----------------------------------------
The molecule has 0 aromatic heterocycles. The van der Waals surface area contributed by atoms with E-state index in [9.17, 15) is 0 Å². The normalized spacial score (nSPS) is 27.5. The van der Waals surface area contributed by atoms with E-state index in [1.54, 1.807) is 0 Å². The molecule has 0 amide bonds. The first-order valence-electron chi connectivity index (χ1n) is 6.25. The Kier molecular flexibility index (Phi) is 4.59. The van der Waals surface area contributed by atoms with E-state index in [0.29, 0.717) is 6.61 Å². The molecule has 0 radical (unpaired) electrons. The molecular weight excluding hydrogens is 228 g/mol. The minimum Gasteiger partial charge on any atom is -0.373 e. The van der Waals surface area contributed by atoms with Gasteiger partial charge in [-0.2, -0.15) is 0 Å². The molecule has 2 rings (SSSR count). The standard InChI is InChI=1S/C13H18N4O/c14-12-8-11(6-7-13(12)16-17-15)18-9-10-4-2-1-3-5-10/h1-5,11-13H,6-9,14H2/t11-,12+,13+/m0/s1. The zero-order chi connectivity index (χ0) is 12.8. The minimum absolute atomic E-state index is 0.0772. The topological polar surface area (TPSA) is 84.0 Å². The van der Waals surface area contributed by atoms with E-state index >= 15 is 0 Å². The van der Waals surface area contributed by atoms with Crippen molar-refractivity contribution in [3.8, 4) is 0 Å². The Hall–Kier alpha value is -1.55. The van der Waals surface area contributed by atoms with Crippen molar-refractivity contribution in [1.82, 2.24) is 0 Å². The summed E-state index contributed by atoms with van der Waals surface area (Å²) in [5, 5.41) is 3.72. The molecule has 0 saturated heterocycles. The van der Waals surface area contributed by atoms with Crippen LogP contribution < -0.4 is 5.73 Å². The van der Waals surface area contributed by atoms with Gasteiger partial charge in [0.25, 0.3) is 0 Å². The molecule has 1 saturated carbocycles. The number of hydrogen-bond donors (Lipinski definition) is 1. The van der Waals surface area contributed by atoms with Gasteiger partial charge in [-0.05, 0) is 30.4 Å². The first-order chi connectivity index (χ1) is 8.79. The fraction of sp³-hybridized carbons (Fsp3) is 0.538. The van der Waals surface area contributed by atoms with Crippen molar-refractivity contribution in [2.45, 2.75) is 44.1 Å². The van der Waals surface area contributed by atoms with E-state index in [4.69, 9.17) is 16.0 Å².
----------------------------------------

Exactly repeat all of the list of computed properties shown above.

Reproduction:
The molecule has 0 aromatic heterocycles. The van der Waals surface area contributed by atoms with E-state index in [9.17, 15) is 0 Å². The normalized spacial score (nSPS) is 27.5. The van der Waals surface area contributed by atoms with E-state index in [1.54, 1.807) is 0 Å². The molecule has 0 amide bonds. The first-order valence-electron chi connectivity index (χ1n) is 6.25. The Kier molecular flexibility index (Phi) is 4.59. The van der Waals surface area contributed by atoms with E-state index in [0.29, 0.717) is 6.61 Å². The molecule has 0 radical (unpaired) electrons. The molecular weight excluding hydrogens is 228 g/mol. The minimum Gasteiger partial charge on any atom is -0.373 e. The van der Waals surface area contributed by atoms with Gasteiger partial charge in [-0.2, -0.15) is 0 Å². The molecule has 2 rings (SSSR count). The standard InChI is InChI=1S/C13H18N4O/c14-12-8-11(6-7-13(12)16-17-15)18-9-10-4-2-1-3-5-10/h1-5,11-13H,6-9,14H2/t11-,12+,13+/m0/s1. The zero-order chi connectivity index (χ0) is 12.8. The minimum absolute atomic E-state index is 0.0772. The topological polar surface area (TPSA) is 84.0 Å². The van der Waals surface area contributed by atoms with E-state index >= 15 is 0 Å². The van der Waals surface area contributed by atoms with Crippen molar-refractivity contribution in [3.8, 4) is 0 Å². The Hall–Kier alpha value is -1.55. The van der Waals surface area contributed by atoms with Crippen molar-refractivity contribution in [1.82, 2.24) is 0 Å². The summed E-state index contributed by atoms with van der Waals surface area (Å²) in [5, 5.41) is 3.72. The molecule has 0 saturated heterocycles. The van der Waals surface area contributed by atoms with Crippen LogP contribution < -0.4 is 5.73 Å². The van der Waals surface area contributed by atoms with Gasteiger partial charge in [0.25, 0.3) is 0 Å². The molecule has 1 saturated carbocycles. The number of hydrogen-bond donors (Lipinski definition) is 1. The van der Waals surface area contributed by atoms with Gasteiger partial charge in [-0.05, 0) is 30.4 Å². The first-order chi connectivity index (χ1) is 8.79. The fraction of sp³-hybridized carbons (Fsp3) is 0.538. The van der Waals surface area contributed by atoms with Crippen molar-refractivity contribution in [2.45, 2.75) is 44.1 Å². The van der Waals surface area contributed by atoms with E-state index in [4.69, 9.17) is 16.0 Å².